The initial discussions of Working Group III took place against the background of a note prepared by the UNCITRAL Secretariat, “Possible reform of investor-State dispute settlement (ISDS),” issued on 18 September 2017. This document lists well-known concerns regarding ISDS. Essentially, they fall within two broad categories: (i) concerns relating to the arbitral process and its outcomes (inconsistency in arbitral decisions, limited mechanisms to ensure the correctness of arbitral decisions, lack of predictability, lack of transparency, increasing duration and costs of the procedure), and (ii) concerns relating to arbitrators/decision-makers (appointment of arbitrators by the parties, the impact of party appointment on the impartiality and independence of arbitrators). Potential reform measures to be considered by the Working Group cover a broad spectrum, from relatively minor adjustments to the existing ISDS regime (eg the introduction of alternative methods for appointing arbitrators, such as designing a system with a pool of members and the strengthening – or establishing – of ethical requirements) to further institutionalising the existing ISDS regime through the creation of a permanent adjudicatory body (such as a permanent investment court or dispute settlement body).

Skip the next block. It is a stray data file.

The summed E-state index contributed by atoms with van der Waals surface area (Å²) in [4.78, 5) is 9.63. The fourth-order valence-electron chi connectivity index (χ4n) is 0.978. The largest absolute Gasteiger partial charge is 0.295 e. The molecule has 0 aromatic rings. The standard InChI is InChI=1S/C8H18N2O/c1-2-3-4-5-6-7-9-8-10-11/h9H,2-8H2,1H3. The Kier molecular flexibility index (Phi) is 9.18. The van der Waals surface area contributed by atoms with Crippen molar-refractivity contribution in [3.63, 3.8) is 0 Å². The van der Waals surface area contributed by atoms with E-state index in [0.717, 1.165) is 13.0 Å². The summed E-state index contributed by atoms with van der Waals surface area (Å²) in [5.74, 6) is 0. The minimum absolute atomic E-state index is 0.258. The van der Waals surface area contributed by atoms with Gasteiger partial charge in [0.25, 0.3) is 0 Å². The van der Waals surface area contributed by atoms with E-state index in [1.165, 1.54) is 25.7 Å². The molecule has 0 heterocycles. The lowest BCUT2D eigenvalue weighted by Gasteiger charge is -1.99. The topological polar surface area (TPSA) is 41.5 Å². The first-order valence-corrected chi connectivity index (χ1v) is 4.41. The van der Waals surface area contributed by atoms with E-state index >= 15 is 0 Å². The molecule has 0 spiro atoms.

Non-state stakeholders in the reform process that is unfolding may appreciate the following:
1. Not everyone immediately appreciated putting the UNCITRAL in charge of ISDS reform. In fact, the Working Group usually dealing with questions of arbitration is Working Group II. Since the issues discussed are usually technical in nature (eg the development of model rules), many states have delegated their representation to arbitration practitioners. There was a concern that having states represented by arbitration practitioners in the reform discussions was inappropriate. Giving the reform mandate to Working Group III created a welcome loophole to allow states to reassess who should represent them without affront. What could possibly be expected from those practitioners anyway, if not attempts to delay or even frustrate any reform? Would not that be the case given that they have a vested financial interest in maintaining the status quo?